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SAN JOSE, Calif.—A rising storm of complexity—involving software,
electronics, and mechanical components of system design—has not stopped
engineers from tackling challenges and increasing design productivity.
That was the message from an April 2 panel here in the daylong Silicon
Valley Open Innovation Forum. The forum, sponsored by Flextronics, was held in
conjunction with the annual EELive engineering conference here.
Charles Krueger, CEO of BigLever Software, which provides systems
and software product line engineering (PLE) framework, tools, and services, set
up the challenge right off the bat.
"There's a perfect storm emerging in technology," Krueger
told the audience.
He compared the complexity that the confluence of mechanical
electrical and software technology components brings to system design to autonomous
Open Innovation Panel (L-R): Wilbur Catabay, TSI Semiconductor; Alfred Crouch, Asset Intertech; Charles Krueger, BigLever Software; Qi Wang, Cadence; Joseph Virginia, Senkatel USA;Richard McDonell, National Instruments; Tom Linton, Flextronics.
"The interaction of electronics and software and mechanical pieces in the
system is so tightly coupled and very, very complex. We don't do business as
usual," Krueger said.
To its credit, the panel spent far less time on potential peril and
much more time on how the industry has confronted this rise in system design complexity.
For example, Qi Wang, Cadence's Technical Assistant to the CEO, said
that the design challenges are forcing traditional EDA companies to think
"As a tool vendor, we realize we have to move up the value chain
to capture more value," he said. Wang added:
"Traditional IC EDA companies have to think
more about the system because hardware and software are tied together more
closely than before. Customers are moving in that direction. We have to adapt
ourselves in this very competitive market."
Two other major steps in recent years that have benefited electronics systems
design have been platform design approaches and widespread adoption of
Tom Linton, Chief Procurement Officer with Flextronics, said the keys are many standard, commoditized building blocks as
possible and reference designs "as close to vanilla" as possible. "That increases supply-chain speed and reduces cost," Linton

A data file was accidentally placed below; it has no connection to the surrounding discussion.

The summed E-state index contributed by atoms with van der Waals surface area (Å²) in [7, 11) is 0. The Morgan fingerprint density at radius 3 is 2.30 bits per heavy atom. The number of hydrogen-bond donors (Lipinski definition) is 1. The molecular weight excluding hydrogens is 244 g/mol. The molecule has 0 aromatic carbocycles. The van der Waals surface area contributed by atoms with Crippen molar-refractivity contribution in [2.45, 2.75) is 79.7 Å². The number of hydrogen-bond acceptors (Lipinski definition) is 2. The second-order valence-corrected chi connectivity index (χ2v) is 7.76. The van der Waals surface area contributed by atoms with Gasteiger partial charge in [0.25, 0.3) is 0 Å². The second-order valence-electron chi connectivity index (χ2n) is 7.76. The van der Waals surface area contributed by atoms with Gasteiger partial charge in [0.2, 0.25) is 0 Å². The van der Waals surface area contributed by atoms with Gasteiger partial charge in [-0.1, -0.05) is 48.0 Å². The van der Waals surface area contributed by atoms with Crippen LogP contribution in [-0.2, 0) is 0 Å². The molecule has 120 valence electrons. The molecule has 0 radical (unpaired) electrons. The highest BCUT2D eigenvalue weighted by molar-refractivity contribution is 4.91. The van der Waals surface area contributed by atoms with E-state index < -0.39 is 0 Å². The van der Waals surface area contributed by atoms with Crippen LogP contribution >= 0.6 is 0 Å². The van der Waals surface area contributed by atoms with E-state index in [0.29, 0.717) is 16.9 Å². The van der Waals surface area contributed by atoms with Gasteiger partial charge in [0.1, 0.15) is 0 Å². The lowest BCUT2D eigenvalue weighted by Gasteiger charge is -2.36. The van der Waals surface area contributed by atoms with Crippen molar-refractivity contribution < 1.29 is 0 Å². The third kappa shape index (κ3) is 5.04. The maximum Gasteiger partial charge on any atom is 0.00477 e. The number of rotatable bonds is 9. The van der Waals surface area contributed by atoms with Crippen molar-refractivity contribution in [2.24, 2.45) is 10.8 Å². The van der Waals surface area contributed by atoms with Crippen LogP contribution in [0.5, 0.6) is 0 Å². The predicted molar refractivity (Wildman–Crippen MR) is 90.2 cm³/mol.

Joseph Virginia, President of Senkatel USA, a company that specializes in "purpose-built" tablets for
the education market, seconded some of the panel's points. While he described his company as a Tier 2 tablet vendor, he said
that's the very sector that's driving overall tablet growth, with unit
shipments expected to soar from 250 million units now to 534 million in 2017.
That wouldn't happen without standards and common reference designs.
"For us, it's standards, reference designs and platforms,"
Virginia said, calling out industry cooperative work on screen aspect ratios,
MEMS sensors, and wireless communications protocols.
He also saluted EMS and ODM solutions providers, without whom he said
the tablet market might not exist today.
"Quality is expected regardless of the price," Virginia
said. "We haven't seen someone say 'I'll spend $100 on this tablet and
it's OK if it's not very good.'"
Richard McDonell, director of Americas marketing at National Instruments, said one way to drive innovation is to adopt
platform strategies. He said:
"The number one thing we hear is ‘provide us
with the platform or tools to focus on the key problem we're trying to solve and
takes care of all the rest.' We strive ... to allow engineers to have a
platform that gets them 70 or 80% of the way there that allows them to then
have their own differentiation or unique application-specific abilities."
That approach helps National Instruments serve 35,000 customers a year. But McDonell also acknowledged that while 80 percent of design is
reused today, custom design is far from dead.
Still, "If you're not leveraging some type of platform, you're at
a disadvantage," McDonell said.
And while we reap the benefit of platforms, it has been a long time in
coming, according to Wang, who noted that U.C. Berkeley engineering professor Alberto
Sangiovanni-Vincentelli first described the approach 30 years ago. So why the
Wang (pictured, right) said:
"30 years ago it was only people with PhDs
could work with computers. Now we have two-year-old kids playing with iPads and
using wearable electronics."
This technological evolution completely changes how we use technology
to invent the future, cut time to market, cost, and increase functionality,
Wang said. "All those changes changed the (design) requirements," he added.
This has led to the rise of application-driven design methodologies. EDA
companies are working to enable this kind of design with new methodologies and
technologies from IP and verification IP all the way through to verification.
The panelists fielded a number of challenging questions from the
audience. One audience member pointed out that today the lifetime of the cell
phone is 18 months which is effectively much shorter than the lifetime of a
platform on which the cell phone is based.
Panelists in general said whether that dynamic is true depends on the
application and the market segment.
Alfred Crouch, chief strategist with embedded instrumentation vendor Asset Intertech, said that in some consumer cases, if you can't
get a chip out in three or four months, you're going to miss a major market
NI's McDonell paraphrased the famous line from hockey star Wayne
Gretzky: don't skate to where the puck is but to where the puck is going to be. And he noted that some software platforms can last for 50 years while
some hardware platforms can last for 10-15 years.
—EDA Verification, IP
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